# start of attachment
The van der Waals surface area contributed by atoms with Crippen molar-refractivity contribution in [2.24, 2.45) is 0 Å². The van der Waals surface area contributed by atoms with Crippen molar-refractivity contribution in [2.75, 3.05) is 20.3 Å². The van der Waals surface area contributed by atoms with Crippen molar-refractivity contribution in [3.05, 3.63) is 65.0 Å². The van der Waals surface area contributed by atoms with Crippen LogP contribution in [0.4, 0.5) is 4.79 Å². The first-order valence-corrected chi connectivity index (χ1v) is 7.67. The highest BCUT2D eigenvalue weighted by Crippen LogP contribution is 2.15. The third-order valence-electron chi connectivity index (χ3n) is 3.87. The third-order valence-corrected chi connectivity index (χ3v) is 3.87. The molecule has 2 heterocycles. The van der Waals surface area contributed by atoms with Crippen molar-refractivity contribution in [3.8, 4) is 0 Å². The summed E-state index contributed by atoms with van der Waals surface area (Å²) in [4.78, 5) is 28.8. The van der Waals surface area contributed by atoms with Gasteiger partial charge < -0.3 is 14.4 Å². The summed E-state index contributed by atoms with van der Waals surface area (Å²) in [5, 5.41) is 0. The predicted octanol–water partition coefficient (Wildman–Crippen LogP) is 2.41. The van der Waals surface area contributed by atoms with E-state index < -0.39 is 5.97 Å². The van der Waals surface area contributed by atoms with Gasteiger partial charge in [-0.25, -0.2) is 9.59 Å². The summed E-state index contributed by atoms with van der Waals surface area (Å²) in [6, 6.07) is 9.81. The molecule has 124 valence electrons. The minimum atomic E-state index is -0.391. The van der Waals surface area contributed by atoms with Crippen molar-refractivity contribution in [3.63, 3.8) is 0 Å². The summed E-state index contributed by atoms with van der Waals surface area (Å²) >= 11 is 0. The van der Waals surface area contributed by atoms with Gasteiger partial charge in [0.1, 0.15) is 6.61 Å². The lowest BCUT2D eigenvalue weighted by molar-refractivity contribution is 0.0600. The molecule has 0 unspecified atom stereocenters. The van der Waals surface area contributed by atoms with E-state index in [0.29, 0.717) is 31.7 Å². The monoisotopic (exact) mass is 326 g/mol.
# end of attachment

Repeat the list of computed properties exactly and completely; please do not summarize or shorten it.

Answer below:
The van der Waals surface area contributed by atoms with Crippen molar-refractivity contribution in [2.24, 2.45) is 0 Å². The van der Waals surface area contributed by atoms with Crippen molar-refractivity contribution in [2.75, 3.05) is 20.3 Å². The van der Waals surface area contributed by atoms with Crippen molar-refractivity contribution in [3.05, 3.63) is 65.0 Å². The van der Waals surface area contributed by atoms with Crippen LogP contribution in [0.4, 0.5) is 4.79 Å². The first-order valence-corrected chi connectivity index (χ1v) is 7.67. The highest BCUT2D eigenvalue weighted by Crippen LogP contribution is 2.15. The third-order valence-electron chi connectivity index (χ3n) is 3.87. The third-order valence-corrected chi connectivity index (χ3v) is 3.87. The molecule has 2 heterocycles. The van der Waals surface area contributed by atoms with Crippen molar-refractivity contribution in [3.8, 4) is 0 Å². The summed E-state index contributed by atoms with van der Waals surface area (Å²) in [4.78, 5) is 28.8. The van der Waals surface area contributed by atoms with Gasteiger partial charge < -0.3 is 14.4 Å². The summed E-state index contributed by atoms with van der Waals surface area (Å²) in [5, 5.41) is 0. The predicted octanol–water partition coefficient (Wildman–Crippen LogP) is 2.41. The van der Waals surface area contributed by atoms with E-state index < -0.39 is 5.97 Å². The van der Waals surface area contributed by atoms with Gasteiger partial charge in [-0.25, -0.2) is 9.59 Å². The summed E-state index contributed by atoms with van der Waals surface area (Å²) in [6, 6.07) is 9.81. The molecule has 124 valence electrons. The minimum atomic E-state index is -0.391. The van der Waals surface area contributed by atoms with Crippen molar-refractivity contribution in [3.63, 3.8) is 0 Å². The summed E-state index contributed by atoms with van der Waals surface area (Å²) >= 11 is 0. The van der Waals surface area contributed by atoms with Gasteiger partial charge in [0.1, 0.15) is 6.61 Å². The lowest BCUT2D eigenvalue weighted by molar-refractivity contribution is 0.0600. The molecule has 0 unspecified atom stereocenters. The van der Waals surface area contributed by atoms with E-state index in [0.29, 0.717) is 31.7 Å². The monoisotopic (exact) mass is 326 g/mol.